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For a particle in a one dimensional infinite potential well of width $L$ the probability function is:

$$P_n(x)=\left(\frac{2}{L}\right)\sin^2\left(\frac{n\pi x}{L}\right)$$

for $0\leq x\leq L$. The probability function reaches maximum when the squared sine reaches 1, that is for

$$x = \frac{L}{2n} \, .$$

For these value of x $P = 2 / L$.

$L$ is typically very small, so that would make $2/L \gg 1$. However, $P$ is a probability and thus $0\leq P\leq 1$. How can $P$ be much larger than 1?

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    $\begingroup$ This is a probability density, not a probability. $\endgroup$ – ACuriousMind Jul 28 '15 at 16:17
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    $\begingroup$ Welcome to Physics Stack Exchange! Please note that clarity is very important in questions. I edited this question to improve its clarity in a few ways. Please note that good titles are important. See this meta post for tips. Also note that in English we only capitalize proper nouns and the first word of each sentence. $\endgroup$ – DanielSank Jul 28 '15 at 16:29
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    $\begingroup$ The distinction between probability density and probability trips up a lot of people learning probability. It works just like regular density and mass: if I have an object with mass 1 kg, it doesn't mean that it's impossible for its density to be more than 1 kg/m^3 at any point. The two statements are totally unrelated. $\endgroup$ – knzhou Jul 28 '15 at 16:59
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It must not be greater than 1.

To find the probability function you must integrate the probability density, $\psi^* \psi$, over the region in which you want to calculate the probability: $$P_n(x_1,x_2)=\int_{x_1}^{x_2} \psi^*(x)\psi(x)\,dx \, .$$

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  • $\begingroup$ $P_n(x_1,x_2)=\int_{x_1}^{x_2} \psi^2(x)\,dx$, for Real wave functions, is that correct? Probability density, not mere probability. $\endgroup$ – Gert Jul 28 '15 at 19:17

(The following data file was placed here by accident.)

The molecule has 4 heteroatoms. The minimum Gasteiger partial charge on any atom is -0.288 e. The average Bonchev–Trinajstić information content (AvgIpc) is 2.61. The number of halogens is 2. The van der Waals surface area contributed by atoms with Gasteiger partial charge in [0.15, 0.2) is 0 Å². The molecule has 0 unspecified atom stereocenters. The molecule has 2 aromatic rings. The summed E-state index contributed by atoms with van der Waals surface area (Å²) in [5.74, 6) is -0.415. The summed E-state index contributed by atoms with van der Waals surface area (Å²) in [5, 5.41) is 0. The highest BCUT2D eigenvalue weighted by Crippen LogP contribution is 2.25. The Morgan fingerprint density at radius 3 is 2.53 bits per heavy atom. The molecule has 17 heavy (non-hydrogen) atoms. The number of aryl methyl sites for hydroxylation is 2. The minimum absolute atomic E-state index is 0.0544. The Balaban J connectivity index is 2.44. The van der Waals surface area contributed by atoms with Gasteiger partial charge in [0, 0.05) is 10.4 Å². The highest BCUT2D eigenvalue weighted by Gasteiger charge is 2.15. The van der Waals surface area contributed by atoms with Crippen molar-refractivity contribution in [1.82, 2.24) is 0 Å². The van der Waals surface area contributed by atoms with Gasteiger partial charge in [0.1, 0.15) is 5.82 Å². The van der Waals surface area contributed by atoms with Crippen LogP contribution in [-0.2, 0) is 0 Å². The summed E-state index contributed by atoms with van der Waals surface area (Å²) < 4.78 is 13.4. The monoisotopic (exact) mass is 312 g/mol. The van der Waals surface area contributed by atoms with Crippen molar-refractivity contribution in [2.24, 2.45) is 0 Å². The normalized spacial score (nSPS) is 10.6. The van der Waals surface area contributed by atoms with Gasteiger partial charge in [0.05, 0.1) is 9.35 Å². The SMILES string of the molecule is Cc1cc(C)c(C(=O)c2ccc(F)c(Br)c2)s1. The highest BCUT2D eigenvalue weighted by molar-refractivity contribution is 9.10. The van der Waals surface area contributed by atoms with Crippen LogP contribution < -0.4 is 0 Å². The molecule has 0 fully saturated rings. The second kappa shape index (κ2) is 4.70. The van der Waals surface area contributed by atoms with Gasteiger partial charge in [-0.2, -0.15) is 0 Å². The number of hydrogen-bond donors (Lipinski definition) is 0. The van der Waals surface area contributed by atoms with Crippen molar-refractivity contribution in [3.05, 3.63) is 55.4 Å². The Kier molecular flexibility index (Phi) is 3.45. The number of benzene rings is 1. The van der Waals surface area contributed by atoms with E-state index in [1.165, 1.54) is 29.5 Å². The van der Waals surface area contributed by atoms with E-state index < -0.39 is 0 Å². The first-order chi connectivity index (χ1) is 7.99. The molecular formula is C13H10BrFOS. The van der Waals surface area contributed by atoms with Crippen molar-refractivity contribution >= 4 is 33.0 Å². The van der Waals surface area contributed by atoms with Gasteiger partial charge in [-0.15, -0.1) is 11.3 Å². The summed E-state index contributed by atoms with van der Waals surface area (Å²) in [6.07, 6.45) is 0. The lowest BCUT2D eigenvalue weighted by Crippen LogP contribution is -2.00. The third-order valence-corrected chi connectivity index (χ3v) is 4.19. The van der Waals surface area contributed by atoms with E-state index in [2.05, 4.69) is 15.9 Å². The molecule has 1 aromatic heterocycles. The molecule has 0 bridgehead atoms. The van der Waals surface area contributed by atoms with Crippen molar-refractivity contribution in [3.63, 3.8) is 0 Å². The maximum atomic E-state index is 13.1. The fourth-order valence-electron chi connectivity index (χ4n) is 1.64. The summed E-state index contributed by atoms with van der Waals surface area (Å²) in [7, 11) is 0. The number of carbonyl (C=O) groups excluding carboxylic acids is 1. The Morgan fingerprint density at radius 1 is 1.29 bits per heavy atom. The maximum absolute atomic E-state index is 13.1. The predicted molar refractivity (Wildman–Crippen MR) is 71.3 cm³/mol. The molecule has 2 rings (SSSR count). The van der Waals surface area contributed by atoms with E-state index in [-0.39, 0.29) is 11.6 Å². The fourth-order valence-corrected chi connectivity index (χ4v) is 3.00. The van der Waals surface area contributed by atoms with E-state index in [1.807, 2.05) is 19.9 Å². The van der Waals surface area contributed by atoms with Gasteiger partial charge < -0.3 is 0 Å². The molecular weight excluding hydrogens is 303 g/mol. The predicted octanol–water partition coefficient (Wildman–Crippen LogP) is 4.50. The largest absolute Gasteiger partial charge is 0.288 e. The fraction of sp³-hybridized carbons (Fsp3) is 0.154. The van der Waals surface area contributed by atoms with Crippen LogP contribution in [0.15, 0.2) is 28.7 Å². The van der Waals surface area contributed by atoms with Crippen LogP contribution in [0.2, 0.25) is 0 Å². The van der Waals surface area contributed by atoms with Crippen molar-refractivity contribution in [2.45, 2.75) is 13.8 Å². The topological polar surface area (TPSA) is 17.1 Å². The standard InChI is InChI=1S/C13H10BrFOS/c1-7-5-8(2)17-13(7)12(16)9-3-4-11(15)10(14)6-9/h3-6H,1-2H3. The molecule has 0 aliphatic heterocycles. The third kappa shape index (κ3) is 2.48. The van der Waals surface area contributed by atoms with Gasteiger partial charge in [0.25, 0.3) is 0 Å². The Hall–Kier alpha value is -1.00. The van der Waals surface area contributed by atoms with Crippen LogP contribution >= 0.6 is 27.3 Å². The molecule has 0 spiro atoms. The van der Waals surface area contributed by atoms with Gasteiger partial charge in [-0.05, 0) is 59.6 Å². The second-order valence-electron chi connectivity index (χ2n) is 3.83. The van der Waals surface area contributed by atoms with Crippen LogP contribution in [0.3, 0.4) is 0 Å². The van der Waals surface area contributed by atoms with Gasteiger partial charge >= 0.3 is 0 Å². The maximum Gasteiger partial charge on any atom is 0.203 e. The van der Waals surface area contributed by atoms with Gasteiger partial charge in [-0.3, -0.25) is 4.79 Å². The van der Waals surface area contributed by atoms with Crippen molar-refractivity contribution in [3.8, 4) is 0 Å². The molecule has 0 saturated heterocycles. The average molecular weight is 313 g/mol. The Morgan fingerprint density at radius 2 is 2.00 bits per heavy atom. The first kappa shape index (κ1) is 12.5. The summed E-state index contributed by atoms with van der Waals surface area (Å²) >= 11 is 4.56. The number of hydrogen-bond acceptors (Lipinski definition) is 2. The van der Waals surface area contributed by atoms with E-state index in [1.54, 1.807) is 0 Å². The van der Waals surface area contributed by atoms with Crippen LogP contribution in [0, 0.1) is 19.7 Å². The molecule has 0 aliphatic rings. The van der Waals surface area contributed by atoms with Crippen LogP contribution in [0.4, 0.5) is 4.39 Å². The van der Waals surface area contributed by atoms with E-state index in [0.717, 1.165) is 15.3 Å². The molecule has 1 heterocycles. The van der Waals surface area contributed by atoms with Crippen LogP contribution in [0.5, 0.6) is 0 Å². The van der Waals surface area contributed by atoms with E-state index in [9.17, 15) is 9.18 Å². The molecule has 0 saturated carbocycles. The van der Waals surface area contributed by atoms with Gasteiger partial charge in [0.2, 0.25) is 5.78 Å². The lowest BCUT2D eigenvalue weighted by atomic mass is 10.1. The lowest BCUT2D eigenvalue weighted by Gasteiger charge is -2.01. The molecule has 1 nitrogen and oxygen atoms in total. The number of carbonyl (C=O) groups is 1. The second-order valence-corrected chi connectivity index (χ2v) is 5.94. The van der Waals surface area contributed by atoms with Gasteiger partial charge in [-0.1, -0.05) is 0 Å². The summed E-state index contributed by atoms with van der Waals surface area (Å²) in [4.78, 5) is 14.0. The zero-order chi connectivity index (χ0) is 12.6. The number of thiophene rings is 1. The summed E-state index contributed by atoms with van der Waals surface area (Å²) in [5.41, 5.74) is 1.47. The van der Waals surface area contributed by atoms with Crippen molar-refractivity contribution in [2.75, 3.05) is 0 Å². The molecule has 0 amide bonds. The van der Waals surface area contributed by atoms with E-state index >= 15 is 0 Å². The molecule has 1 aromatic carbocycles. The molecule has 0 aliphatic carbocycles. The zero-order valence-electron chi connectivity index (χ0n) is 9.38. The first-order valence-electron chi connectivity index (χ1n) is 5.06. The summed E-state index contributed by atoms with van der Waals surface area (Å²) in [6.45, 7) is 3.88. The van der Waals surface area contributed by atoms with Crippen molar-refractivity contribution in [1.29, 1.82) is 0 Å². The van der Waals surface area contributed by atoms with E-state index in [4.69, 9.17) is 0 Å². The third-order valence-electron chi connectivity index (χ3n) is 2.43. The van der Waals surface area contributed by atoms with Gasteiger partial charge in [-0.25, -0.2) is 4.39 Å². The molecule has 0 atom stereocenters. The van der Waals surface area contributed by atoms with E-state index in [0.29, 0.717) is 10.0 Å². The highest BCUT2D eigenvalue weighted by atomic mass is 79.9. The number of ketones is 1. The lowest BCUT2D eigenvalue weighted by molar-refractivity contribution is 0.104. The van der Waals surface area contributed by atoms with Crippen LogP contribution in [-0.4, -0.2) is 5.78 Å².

• $\begingroup$ If $\psi (x)$ is real, then $\psi^*(x)=\psi(x)$. So, yes. I don't understand what your last fragment means. $\endgroup$ – Bill N Jul 28 '15 at 19:23
  • $\begingroup$ Sorry, forget that last fragment. $P_n(x_1,x_2)=\int_{x_1}^{x_2} \psi^2(x)\,dx$ means also that for x1 = x2, P = 0. So the actual probability in a point (x1 = x2) is zero? The particle can only be found in an interval Δx, so P > 0. Is that correct? (I believe so). And for the interval x = 0, x = L, P = 1 (Normalisation). $\endgroup$ – Gert Jul 28 '15 at 21:48
  • $\begingroup$ Yes, that's right. $\endgroup$ – Bill N Jul 28 '15 at 22:31
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    $\begingroup$ This has no relation to the uncertainty principle. It's just how a general probability distribution works, in any area of statistics/physics. $\endgroup$ – Jahan Claes Jul 29 '15 at 3:11
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Your integration is wrong. The probability density function measures the probability of finding the particle between $x$ and $x+dx$. If you integrate over $0 \leq x \leq L$ you don't get a function of $x$ but a number instead (one for this interval). If you state that $P_n$ is the integrated density, then it should depend on the interval in which you did the integration. If it is around the maximum density point then the probability would actually be the difference between this $P_n$ function, which would be small.

If it is the infinite well as you state, the solution is

$\Psi_n(x) = \sqrt{\frac{2}{L}}\sin\left( \frac {n \pi x}{L}\right)$

which would have probabilities given by

$P_n = \int_{x_1}^{x_2} \Psi_n^2 (x)dx =\frac{2}{L}\int_{x_1}^{x_2} \sin^2\left( \frac {n \pi x}{L}\right)dx$

which is normalized, since

$\frac{2}{L}\int_{0}^{L} \sin^2\left( \frac {n \pi x}{L}\right)dx = \frac{2}{L} \int_{0}^{L} \frac{1}{2}\left(1 - \cos(2\frac {n \pi x}{L})\right)dx = 1 $

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  • $\begingroup$ But it's correct to call $\Psi_n^2(x)$ the probability density or probability distribution, right? $\endgroup$ – Gert Jul 29 '15 at 13:57
  • $\begingroup$ Yes, it is correct to call $\Psi^2(x)$ probability density or probability distribution. You just cannot call it probability since it is a continuous case, which means you always have to state "what is the probability of the particle being between this point and this other point" , it make no sense to ask "what is the probability of the particle being in this point exactly". $\endgroup$ – Andre Maizel Jul 29 '15 at 14:00

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